KNT January Update

There’s been a slow and sporadic drip-drip of Korean national team news leading up to a World Cup year, including base camp, friendlies and other. Let’s go through some of the news and catch up ahead of the three low-level friendlies in the next couple of weeks.

 

January training camp:

The KNT goes to Turkey! Shin Tae-yong is a fan of these kinds of training camp settings and will be taking the non-Europe based players to Turkey for a training camp. Spots will (maybe) be on the line and it will be an opportunity for Shin to fine-tune preparation alongside the rest of the coaching staff.

A reminder of the roster:

GK Kim Seunggyu (Vissel Kobe), Kim Dongjun (Seongnam FC), Cho Hyunwoo (Daegu FC)

DF Yun Youngsun, Hong Chul (both Sangju), Jang Hyunsoo (FC Tokyo), Kim Younggwon (Guangzhou Evergrande), Jeong Seunghyeon (Sagan Tosu), Kim Minjae, Kim Jinsu, Choi Chulsoon (all Jeonbuk), Ko Yohan (FC Seoul)

MF Jung Wooyoung (Vissel Kobe), Lee Chandong, Lee Changmin (both Jeju), Kim Seongjun (FC Seoul), Lee Keunho (Gangwon), Lee Jaesung, Lee Seunggi, Son Junho (all Jeonbuk), Kim Taehwan (Sangju), Kim Seungdae (Pohang)

FW Kim Shinwook (Jeonbuk), Jin Seongwook (Jeju)

Here’s the full list of opponents:

Moldova (Jan 27th, 8am EST, 10pm KST)

Jamaica (Jan 30th, 6am EST, 8pm KST)

Latvia (Feb 2nd, 9.30am EST, 11.30pm KST)

Only Jamaica should really pose a relative test – Moldova and Latvia are low-tier European sides that should see a pretty comfortable blow-out (hopefully).

All games will be played in Turkey and broadcast on Korean television.

Poland and Northern Ireland Friendlies:

The next occasion for the senior team and the whole domestic pool to meet up will be the March international break, in which the KNT will likely be able to schedule two matches. In the 2014 cycle, Greece were the opponents. This time around, it’s another pair of European sides, Poland and Northern Ireland.

Northern Ireland are another European team that fall into the more prototypical so-called ‘English game’ category, so this will be another test for the centrebacks and defense core to play against physical opposition. Their biggest strength – the dead ball. Set pieces are key to N. Ireland success. Though ranked in the top 30 in the world, Northern Ireland missed out on the World Cup after succumbing to Switzerland in the playoffs on a doubtful penalty decision.

The Poles shielded themselves throughout the past years, opting not to play friendlies in order to play the FIFA Rankings system and remain in the top 7 (which they did) giving them a top seed in the draw. With Japan in their group, it will be their opportunity to play an Asian side.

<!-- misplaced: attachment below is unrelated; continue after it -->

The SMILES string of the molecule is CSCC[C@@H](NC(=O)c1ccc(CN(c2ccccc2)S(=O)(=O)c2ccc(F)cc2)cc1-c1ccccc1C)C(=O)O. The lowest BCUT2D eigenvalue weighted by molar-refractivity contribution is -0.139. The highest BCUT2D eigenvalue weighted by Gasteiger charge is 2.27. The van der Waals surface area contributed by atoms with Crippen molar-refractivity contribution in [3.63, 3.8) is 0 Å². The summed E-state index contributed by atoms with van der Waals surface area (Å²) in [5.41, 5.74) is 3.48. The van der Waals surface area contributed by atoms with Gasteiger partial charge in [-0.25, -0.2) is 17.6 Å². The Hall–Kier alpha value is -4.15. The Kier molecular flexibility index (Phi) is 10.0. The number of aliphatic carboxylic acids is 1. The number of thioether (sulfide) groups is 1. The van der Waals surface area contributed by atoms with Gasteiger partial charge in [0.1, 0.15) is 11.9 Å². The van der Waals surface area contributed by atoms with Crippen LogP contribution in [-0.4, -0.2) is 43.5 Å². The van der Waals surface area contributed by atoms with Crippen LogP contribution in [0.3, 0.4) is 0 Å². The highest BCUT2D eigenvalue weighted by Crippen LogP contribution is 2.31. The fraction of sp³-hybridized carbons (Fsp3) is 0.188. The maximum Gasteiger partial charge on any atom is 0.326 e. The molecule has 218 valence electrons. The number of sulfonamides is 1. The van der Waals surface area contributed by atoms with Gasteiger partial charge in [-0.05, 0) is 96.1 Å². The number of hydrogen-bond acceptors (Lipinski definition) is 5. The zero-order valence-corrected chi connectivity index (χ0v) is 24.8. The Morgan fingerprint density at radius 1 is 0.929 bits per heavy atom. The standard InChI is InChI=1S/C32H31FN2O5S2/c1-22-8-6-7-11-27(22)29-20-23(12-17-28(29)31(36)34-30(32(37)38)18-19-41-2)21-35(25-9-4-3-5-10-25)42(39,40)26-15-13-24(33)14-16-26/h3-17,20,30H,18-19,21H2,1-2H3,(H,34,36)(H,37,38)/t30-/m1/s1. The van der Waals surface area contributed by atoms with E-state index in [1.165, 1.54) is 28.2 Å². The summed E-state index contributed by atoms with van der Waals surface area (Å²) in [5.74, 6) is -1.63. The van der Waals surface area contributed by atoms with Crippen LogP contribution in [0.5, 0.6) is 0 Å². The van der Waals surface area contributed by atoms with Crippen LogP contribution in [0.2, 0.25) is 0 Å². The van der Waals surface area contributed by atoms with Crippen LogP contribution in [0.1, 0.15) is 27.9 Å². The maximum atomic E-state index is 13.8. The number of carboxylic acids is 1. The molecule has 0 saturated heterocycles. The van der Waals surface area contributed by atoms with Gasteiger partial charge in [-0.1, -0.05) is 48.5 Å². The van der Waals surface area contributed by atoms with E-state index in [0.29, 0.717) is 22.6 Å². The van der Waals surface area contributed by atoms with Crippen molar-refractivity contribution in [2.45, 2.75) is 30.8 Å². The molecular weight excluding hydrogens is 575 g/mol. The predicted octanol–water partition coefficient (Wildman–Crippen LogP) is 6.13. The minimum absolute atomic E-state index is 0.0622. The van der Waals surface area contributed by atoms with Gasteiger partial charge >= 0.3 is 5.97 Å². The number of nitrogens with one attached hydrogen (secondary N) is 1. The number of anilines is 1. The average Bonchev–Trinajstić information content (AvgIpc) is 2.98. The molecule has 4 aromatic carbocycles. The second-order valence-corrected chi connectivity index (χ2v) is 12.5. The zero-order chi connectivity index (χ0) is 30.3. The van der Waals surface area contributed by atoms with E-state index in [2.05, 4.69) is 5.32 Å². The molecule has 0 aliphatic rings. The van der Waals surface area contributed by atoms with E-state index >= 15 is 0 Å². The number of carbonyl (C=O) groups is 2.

From a Korean standpoint, dealing with Lewandowski may give the defense a chance to prepare for Berg and the Swedes? (I don’t know much about Poland). In any case it will be an away fixture in Chorzow, Poland on the 27th of March, which will give the Koreans a test for redemption after the nightmare on the road in Moscow.

 

Northern Ireland (Mar 24th, 10am EDT, Mar 25th 11am KST)

Poland (Mar 27th, 2.45pm EDT, Mar 28th 3.45am KST)

The other teams:

Sweden will play Chile on March 24th (potentially a test for Mexico), their second friendly is yet to be determined. They will have training camp friendlies in the UAE against Estonia and Denmark in early January, if you want to scout the enemy. (Take with grain of salt, the January call-ups are Sweden-based and not indicative whatsoever of their A-team).

Germany will use their March friendlies against Spain and Brazil, fellow World Cup favorites.

Mexico has a training camp friendly lined up against Bosnia and Herzegovina on January 31st, before the whole national selection will be available for their tune-ups against Iceland and Croatia. (Scandinavian opponent presumably to draw conclusions ahead of the Sweden clash… otherwise do we play like Croatia? Perhaps just a generic friendly.)

Base camp:

Korea will be based out of St. Petersburg for the 2018 FIFA World Cup, staying at the New Peterhof Hotel and training at the Spartak Stadium facilities. Seol Korea on Big Soccer Korea explains that it wasn’t the KNT’s top choice:

The base camps in Moscow isn’t bad, but Saint Petersburg is definitely better in terms of infrastructure. Shin Tae-yong is definitely eyeing the Hilton Saint Petersburg ExpoForum/Olimpiyets Stadium and the Belmond Grand Hotel Europe/Training Base FC Zenit.

Though Moscow is closer to the locations of the Korean games, Kim Da-eop of the KFA explained that they wanted to provide a restful environment for the players that “felt like home” and the high traffic problems in Moscow meant they opted for the longer plane flights of St. Petersburg.

Yonhap explains:

St. Petersburg is approximately 1,140 kilometers away from Nizhny Novgorod, and 1,824 km away from Rostov-on-Don. It’s 1,540 km from Kazan.

The actual plane flights are 90 minutes from St. Petersburg to Nizhny Novgorod for the first game, 2 hours and 15 minutes for the voyage to Rostov-on-Don and 2 hours for the final group match against Germany in Kazan. I’m no expert, but probably only the flight to the Russian enclave of Kaliningrad would have had a big effect in swaying the decisions for any team concerned about travel teams. No games in the middle of Amazon here.

Nonetheless, apparently Shin Tae-yong was very involved in the decision…

“For our residence, Shin has checked every detail, from the color of the curtains to carpet quality.” -the KFA

 

Off-topic: Chung Hyeon – what a guy! Into the quarters of the Australian Open & after beating Novak Djokovic no less! Good sporting vibes for 2018 – a BIG sports year for Korea!

About Tim Lee 296 Articles
The maple syrup guzzling kimchijjigae craving Korean-Canadian, eh?

3 Comments

  1. Great review and analysis.
    I was wondering what the deal with Turkey was.

    Curious how these camps will turn up and create.

Comments are closed.